The show must go on(line): Vancouver hosts virtual Pride parade amid COVID-19

Hosts Joan-E and Kendall Gender emcee the 2020 virtual Vancouver Pride Parade. Vancouver Pride Society

Normally this time of year, downtown Vancouver would be packed with hundreds of thousands of people, as the city’s Pride parade capped the end of Pride Week.

This year, COVID-19 has interfered with any mass gatherings, but as the saying goes — the show must go on.

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On Sunday, the show went on, online.

Organizers streamed the virtual parade live on Facebook, Twitch, YouTube and Telus Optic.

“Pride is both a protest and a party, as (Vancouver LGBTQ2 icon Jim Deva) would tell us if he were here, and Pride is also about honouring our roots, commemorating our wins and imagining queer possibilities in the future,” said Joan-E, one of the event’s several hosts.

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Click to play video: 'A mostly virtual Pride Week kicks off in Vancouver'
A mostly virtual Pride Week kicks off in Vancouver

Along with musical and other performances, the 2020 virtual parade featured a segment on the history of Vancouver’s Pride Parade.

The segment followed the parade’s foundation and early fight for rights through to its unveiling of the first rainbow crosswalk in Canada in 2013 and participation of Prime Minister Justin Trudeau in 2016, the first time a sitting prime minister participated in a Pride parade.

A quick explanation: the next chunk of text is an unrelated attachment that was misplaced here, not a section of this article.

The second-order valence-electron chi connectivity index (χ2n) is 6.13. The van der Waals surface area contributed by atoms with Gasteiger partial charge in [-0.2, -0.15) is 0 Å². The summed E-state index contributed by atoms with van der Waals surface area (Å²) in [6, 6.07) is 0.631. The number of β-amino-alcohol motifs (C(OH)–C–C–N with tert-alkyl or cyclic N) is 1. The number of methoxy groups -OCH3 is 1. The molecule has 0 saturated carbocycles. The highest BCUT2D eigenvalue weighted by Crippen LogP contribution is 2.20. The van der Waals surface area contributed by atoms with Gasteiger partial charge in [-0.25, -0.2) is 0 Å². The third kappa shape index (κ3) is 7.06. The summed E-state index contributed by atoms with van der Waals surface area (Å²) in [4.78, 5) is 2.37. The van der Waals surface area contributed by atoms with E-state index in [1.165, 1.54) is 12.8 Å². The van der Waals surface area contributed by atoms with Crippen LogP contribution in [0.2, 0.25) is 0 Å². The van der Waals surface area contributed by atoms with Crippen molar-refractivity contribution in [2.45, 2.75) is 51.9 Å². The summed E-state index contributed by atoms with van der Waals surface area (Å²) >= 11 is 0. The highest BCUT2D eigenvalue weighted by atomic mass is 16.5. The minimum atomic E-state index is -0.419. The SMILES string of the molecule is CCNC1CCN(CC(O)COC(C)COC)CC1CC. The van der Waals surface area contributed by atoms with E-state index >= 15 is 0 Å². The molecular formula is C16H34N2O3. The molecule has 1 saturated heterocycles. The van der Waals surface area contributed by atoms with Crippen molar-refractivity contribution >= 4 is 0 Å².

The virtual parade also touched on Vancouver Pride’s decision to exclude police from the event in the context of the Black Lives Matter movement.

In 2017, the Vancouver Pride Society told officers they could not participate in uniform or with weapons. In 2020, all law enforcement officers were dis-invited from participating as members of their organizations.

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Vancouver Pride Society executive director Andrea Arnott said the decision, which remains controversial, came after “a lot of listening.”

Click to play video: 'Vancouver Pride Society brings the spirit of Pride to the digital screen'
Vancouver Pride Society brings the spirit of Pride to the digital screen

“We heard from elders in the community who worked really hard way back in the day to have police come on board and be part of the parade. We listened to queer and trans police officers, where Pride is really important for them to show up as themselves in a work setting,” she told virtual parade viewers.

“We also heard from marginalized voices who don’t feel safe around police and don’t want them to be a part of the pride parade because that’s the one day everyone should feel safe.”

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Along with Sunday’s online parade, virtual pride 2020 included an app with playlists, resources, artist bios and events schedule.

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The festival also featured a physical distance-friendly art walk, with six large-scale art pieces by two-spirit, trans and queer artists across the downtown core.

Sunday’s virtual parade runs from 1 p.m. to 4 p.m.

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